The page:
Craig Taylor wrote the television show "Unsolved Mysteries" this year to say he is a Jamaican drug enforcer named "Ninja" responsible for 65 murders along the East Coast.
Taylor also said he killed a Wake County man in 2000, but he was in prison that year. And he swore he burned the body of another victim in Jacksonville; investigators never found a trace.
Craig Taylor's penchant for confessing to murder has prompted Colon Willoughby, the Wake County district attorney, to dismiss his latest: that he killed the woman that another man has spent 16 years in prison for murdering.
The N.C. Innocence Inquiry Commission voted unanimously last month that Greg Taylor, who is not related to Craig Taylor, was innocent. Their vote was buoyed by Craig Taylor's account of killing Jacquetta Thomas, a prostitute he says he was obsessed with in 1991.
Willoughby said in court filings Tuesday that he's not willing to concede that Greg Taylor is innocent, in light of Craig Taylor's questionable credibility. Willoughby's motions detailed more than 70 homicides to which Craig Taylor has confessed, including killings committed while he was in prison. He has never been accused of any of them.
A three-judge panel of Superior Court judges must now review Greg Taylor's case. They have the power to exonerate and free him. The panel has not said when it will hear the case. Willoughby's court filing Tuesday indicates that he will argue against Greg Taylor's release.
"The evidence in this case fails to show by clear and convincing evidence that Greg Taylor is innocent of the murder of Jacquetta Thomas," Willoughby and assistant district attorney Tom Ford said in their motion.
The commission was established in 2006 to review claims of innocence; Taylor's is the third case they have reviewed. The commission is a state agency and can get access to confidential investigative files.
Commission staff did not know about dozens of Craig Taylor's confessions, even though they had court orders to obtain all of his prison records and all investigative files related to Thomas' murder.
Craig Taylor, 40 of Raleigh, suffers from mental illness and says he is dying from AIDS. In his letter mailed this summer to "Unsolved Mysteries," a syndicated program that investigates cold cases, he says he killed a woman in Northern Virginia in 1989. He writes: "Now ya'll need to act fast on this cause I'm dying and I want to get this case really off my chest."
He is serving a 10-year prison sentence as a habitual felon after racking up convictions for drug dealing and larceny since he was 16. He's due to be released in 2011.
The night of the crime
Craig Taylor was in Southeast Raleigh the night Thomas was murdered. He sold crack cocaine to Greg Taylor and another man hours before Thomas' death, according to court records. And he told an investigator that he had an abusive relationship with Thomas in the months leading to her death.
Commission investigators were skeptical of Craig Taylor's shifting statements about Thomas' murder. They hired a crime scene expert and a law professor specializing in false confessions to examine the credibility of his statements to commission investigator Sharon Stellato. Those experts determined that Craig Taylor's details about how he killed Thomas -- beating her with a bat, stabbing her with a pocket knife and posing the body to simulate a rape -- were plausible, even likely. Craig Taylor described details no one else besides police would know, and his eventual description of the manner of death matched the crime scene and Thomas' body.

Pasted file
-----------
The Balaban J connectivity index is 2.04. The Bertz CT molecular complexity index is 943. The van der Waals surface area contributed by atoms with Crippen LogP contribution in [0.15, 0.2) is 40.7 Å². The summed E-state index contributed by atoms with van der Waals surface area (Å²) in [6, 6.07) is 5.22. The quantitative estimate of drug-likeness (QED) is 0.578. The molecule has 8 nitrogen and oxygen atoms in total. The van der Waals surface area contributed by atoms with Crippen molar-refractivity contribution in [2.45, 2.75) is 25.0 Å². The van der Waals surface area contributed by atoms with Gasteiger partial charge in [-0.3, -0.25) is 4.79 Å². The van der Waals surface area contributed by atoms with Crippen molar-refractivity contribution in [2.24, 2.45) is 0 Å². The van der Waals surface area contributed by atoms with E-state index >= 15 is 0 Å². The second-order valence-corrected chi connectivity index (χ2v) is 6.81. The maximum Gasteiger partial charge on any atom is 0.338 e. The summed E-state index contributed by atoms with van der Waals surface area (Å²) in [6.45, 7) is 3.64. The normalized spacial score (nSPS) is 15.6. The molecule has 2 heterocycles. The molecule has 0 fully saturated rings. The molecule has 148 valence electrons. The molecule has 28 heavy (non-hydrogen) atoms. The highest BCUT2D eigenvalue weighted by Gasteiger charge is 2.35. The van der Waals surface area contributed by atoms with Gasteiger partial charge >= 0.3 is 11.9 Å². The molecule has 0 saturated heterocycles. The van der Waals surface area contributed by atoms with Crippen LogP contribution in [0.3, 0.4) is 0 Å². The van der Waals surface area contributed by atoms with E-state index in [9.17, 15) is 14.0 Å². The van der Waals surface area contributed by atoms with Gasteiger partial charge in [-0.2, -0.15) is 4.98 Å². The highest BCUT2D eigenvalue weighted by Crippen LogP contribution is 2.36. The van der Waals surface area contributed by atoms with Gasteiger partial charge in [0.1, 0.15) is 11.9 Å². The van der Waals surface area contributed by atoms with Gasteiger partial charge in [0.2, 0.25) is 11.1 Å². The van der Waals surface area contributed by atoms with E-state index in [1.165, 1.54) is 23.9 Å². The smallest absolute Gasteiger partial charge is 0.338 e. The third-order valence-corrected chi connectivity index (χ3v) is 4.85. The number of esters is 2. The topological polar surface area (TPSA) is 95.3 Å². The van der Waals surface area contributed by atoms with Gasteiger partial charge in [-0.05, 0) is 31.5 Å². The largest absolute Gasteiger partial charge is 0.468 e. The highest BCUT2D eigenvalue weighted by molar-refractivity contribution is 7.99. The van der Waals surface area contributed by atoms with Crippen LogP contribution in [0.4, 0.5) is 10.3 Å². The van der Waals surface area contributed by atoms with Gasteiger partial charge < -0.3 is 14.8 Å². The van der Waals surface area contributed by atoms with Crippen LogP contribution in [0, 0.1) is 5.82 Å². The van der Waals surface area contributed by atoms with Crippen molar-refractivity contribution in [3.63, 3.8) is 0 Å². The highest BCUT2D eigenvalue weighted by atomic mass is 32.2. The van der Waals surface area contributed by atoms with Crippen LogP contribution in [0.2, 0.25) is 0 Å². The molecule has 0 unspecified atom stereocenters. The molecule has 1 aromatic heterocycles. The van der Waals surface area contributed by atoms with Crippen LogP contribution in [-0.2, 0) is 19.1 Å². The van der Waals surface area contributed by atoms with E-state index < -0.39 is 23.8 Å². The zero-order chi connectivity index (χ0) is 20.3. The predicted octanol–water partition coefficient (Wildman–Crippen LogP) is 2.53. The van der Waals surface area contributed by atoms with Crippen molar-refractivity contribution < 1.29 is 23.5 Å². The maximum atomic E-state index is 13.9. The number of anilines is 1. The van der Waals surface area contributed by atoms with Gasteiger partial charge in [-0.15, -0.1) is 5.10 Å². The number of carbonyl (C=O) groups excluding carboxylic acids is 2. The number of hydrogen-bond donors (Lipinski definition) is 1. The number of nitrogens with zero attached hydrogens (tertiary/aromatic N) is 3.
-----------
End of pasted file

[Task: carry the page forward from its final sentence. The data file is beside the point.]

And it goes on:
Steven Drizin, a law professor at Northwestern Law School who specializes in false confessions, testified at the commission hearing that Craig Taylor's confession was reliable. On Tuesday, Drizin affirmed his opinion, though he said he wished he had known about the other confessions.
"The simple fact is [Craig Taylor] was able to provide details about this crime that were never released to the press," Drizin said. "An innocent person would be hard-pressed to know that kind of information."
A three-judge panel must make its own determination. Much will rest on what evidence links Greg Taylor to the crime.
On Greg Taylor's side
Craig Taylor's confession was not the only reason commissioners doubted Greg Taylor's guilt.
Greg Taylor swore from the start that he had nothing to do with Thomas' murder. A jury convicted him in 1993 based on the testimony of a prostitute and a jailhouse snitch. Both of those witnesses testified at the commission hearing last month and offered accounts different than ones they offered at the 1993 trial.
In 1993, prosecutors also told jurors that investigators had found blood on the fender of Greg Taylor's SUV, which was stuck in the mud at the same place where Thomas' body was discovered.
New forensic tests on that sample were questionable, according to evidence presented by the commission. Investigators couldn't say for sure whether the blood even belonged to a human. New DNA tests on and around Thomas' body didn't match Greg Taylor or provide the identity of any other possible suspect.
Christine Mumma, a lawyer who represented Greg Taylor as director of the N.C. Center on Actual Innocence, says Craig Taylor's credibility doesn't change her faith in Greg Taylor's innocence.
"Every piece of evidence used to convict him has been discredited," Mumma said.
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